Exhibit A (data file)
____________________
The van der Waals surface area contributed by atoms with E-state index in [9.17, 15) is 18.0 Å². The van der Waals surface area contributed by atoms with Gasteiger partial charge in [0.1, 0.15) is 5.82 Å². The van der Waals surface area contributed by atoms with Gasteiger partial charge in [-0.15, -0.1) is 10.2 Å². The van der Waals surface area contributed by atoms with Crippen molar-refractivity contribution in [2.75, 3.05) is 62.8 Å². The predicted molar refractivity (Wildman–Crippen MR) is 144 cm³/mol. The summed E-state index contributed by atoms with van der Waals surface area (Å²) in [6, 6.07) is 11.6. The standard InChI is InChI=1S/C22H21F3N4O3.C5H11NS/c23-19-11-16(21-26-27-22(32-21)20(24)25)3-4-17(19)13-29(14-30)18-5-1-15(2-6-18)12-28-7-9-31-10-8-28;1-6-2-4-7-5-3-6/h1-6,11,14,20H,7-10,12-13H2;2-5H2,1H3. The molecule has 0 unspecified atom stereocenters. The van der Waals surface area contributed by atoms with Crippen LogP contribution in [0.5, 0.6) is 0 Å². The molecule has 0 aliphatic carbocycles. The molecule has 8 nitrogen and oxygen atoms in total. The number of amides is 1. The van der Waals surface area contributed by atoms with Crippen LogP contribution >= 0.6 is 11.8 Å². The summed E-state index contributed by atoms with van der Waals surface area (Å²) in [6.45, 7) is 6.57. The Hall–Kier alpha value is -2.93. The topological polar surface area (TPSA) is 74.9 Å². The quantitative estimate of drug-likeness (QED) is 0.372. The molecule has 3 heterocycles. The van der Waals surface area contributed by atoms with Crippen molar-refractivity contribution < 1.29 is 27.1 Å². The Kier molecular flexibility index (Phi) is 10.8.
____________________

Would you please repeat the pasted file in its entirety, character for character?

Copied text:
The van der Waals surface area contributed by atoms with E-state index in [9.17, 15) is 18.0 Å². The van der Waals surface area contributed by atoms with Gasteiger partial charge in [0.1, 0.15) is 5.82 Å². The van der Waals surface area contributed by atoms with Gasteiger partial charge in [-0.15, -0.1) is 10.2 Å². The van der Waals surface area contributed by atoms with Crippen molar-refractivity contribution in [2.75, 3.05) is 62.8 Å². The predicted molar refractivity (Wildman–Crippen MR) is 144 cm³/mol. The summed E-state index contributed by atoms with van der Waals surface area (Å²) in [6, 6.07) is 11.6. The standard InChI is InChI=1S/C22H21F3N4O3.C5H11NS/c23-19-11-16(21-26-27-22(32-21)20(24)25)3-4-17(19)13-29(14-30)18-5-1-15(2-6-18)12-28-7-9-31-10-8-28;1-6-2-4-7-5-3-6/h1-6,11,14,20H,7-10,12-13H2;2-5H2,1H3. The molecule has 0 unspecified atom stereocenters. The van der Waals surface area contributed by atoms with Crippen LogP contribution in [0.5, 0.6) is 0 Å². The molecule has 0 aliphatic carbocycles. The molecule has 8 nitrogen and oxygen atoms in total. The number of amides is 1. The van der Waals surface area contributed by atoms with Crippen LogP contribution >= 0.6 is 11.8 Å². The summed E-state index contributed by atoms with van der Waals surface area (Å²) in [6.45, 7) is 6.57. The Hall–Kier alpha value is -2.93. The topological polar surface area (TPSA) is 74.9 Å². The quantitative estimate of drug-likeness (QED) is 0.372. The molecule has 3 heterocycles. The van der Waals surface area contributed by atoms with Crippen molar-refractivity contribution < 1.29 is 27.1 Å². The Kier molecular flexibility index (Phi) is 10.8.